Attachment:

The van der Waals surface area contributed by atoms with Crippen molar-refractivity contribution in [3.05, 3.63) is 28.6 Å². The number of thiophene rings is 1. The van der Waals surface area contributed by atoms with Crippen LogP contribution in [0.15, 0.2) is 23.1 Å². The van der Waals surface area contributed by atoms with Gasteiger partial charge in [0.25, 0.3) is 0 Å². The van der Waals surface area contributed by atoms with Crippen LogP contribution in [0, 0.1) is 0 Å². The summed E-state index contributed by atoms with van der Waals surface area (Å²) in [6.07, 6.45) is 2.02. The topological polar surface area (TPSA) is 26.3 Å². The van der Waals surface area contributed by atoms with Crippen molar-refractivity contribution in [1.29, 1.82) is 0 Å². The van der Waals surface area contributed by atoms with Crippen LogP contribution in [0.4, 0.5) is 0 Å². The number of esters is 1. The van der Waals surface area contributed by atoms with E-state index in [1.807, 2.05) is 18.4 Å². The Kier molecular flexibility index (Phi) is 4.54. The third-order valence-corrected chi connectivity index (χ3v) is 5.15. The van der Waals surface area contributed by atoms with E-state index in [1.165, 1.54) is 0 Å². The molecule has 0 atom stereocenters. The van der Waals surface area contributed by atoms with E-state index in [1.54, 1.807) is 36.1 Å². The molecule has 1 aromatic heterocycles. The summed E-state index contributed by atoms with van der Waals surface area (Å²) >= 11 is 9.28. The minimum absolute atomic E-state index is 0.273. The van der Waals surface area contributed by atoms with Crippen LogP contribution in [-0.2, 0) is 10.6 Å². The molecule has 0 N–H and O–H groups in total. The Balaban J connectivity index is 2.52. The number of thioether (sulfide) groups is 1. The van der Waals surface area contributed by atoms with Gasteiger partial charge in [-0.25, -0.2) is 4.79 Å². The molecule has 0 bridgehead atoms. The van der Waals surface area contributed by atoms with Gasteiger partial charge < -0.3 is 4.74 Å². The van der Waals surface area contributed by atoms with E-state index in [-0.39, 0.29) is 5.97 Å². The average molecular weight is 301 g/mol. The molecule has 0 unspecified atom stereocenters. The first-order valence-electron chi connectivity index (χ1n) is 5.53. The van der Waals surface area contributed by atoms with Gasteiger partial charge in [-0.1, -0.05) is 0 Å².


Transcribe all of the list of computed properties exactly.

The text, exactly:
The van der Waals surface area contributed by atoms with Crippen molar-refractivity contribution in [3.05, 3.63) is 28.6 Å². The number of thiophene rings is 1. The van der Waals surface area contributed by atoms with Crippen LogP contribution in [0.15, 0.2) is 23.1 Å². The van der Waals surface area contributed by atoms with Gasteiger partial charge in [0.25, 0.3) is 0 Å². The van der Waals surface area contributed by atoms with Crippen LogP contribution in [0, 0.1) is 0 Å². The summed E-state index contributed by atoms with van der Waals surface area (Å²) in [6.07, 6.45) is 2.02. The topological polar surface area (TPSA) is 26.3 Å². The van der Waals surface area contributed by atoms with Crippen molar-refractivity contribution in [1.29, 1.82) is 0 Å². The van der Waals surface area contributed by atoms with Crippen LogP contribution in [0.4, 0.5) is 0 Å². The number of esters is 1. The van der Waals surface area contributed by atoms with E-state index in [1.807, 2.05) is 18.4 Å². The Kier molecular flexibility index (Phi) is 4.54. The third-order valence-corrected chi connectivity index (χ3v) is 5.15. The van der Waals surface area contributed by atoms with E-state index in [1.165, 1.54) is 0 Å². The molecule has 0 atom stereocenters. The van der Waals surface area contributed by atoms with E-state index in [1.54, 1.807) is 36.1 Å². The molecule has 1 aromatic heterocycles. The summed E-state index contributed by atoms with van der Waals surface area (Å²) >= 11 is 9.28. The minimum absolute atomic E-state index is 0.273. The van der Waals surface area contributed by atoms with Crippen LogP contribution in [-0.2, 0) is 10.6 Å². The molecule has 0 N–H and O–H groups in total. The Balaban J connectivity index is 2.52. The number of thioether (sulfide) groups is 1. The van der Waals surface area contributed by atoms with Gasteiger partial charge in [-0.25, -0.2) is 4.79 Å². The molecule has 0 bridgehead atoms. The van der Waals surface area contributed by atoms with Gasteiger partial charge < -0.3 is 4.74 Å². The van der Waals surface area contributed by atoms with E-state index in [-0.39, 0.29) is 5.97 Å². The average molecular weight is 301 g/mol. The molecule has 0 unspecified atom stereocenters. The first-order valence-electron chi connectivity index (χ1n) is 5.53. The van der Waals surface area contributed by atoms with Gasteiger partial charge in [-0.1, -0.05) is 0 Å².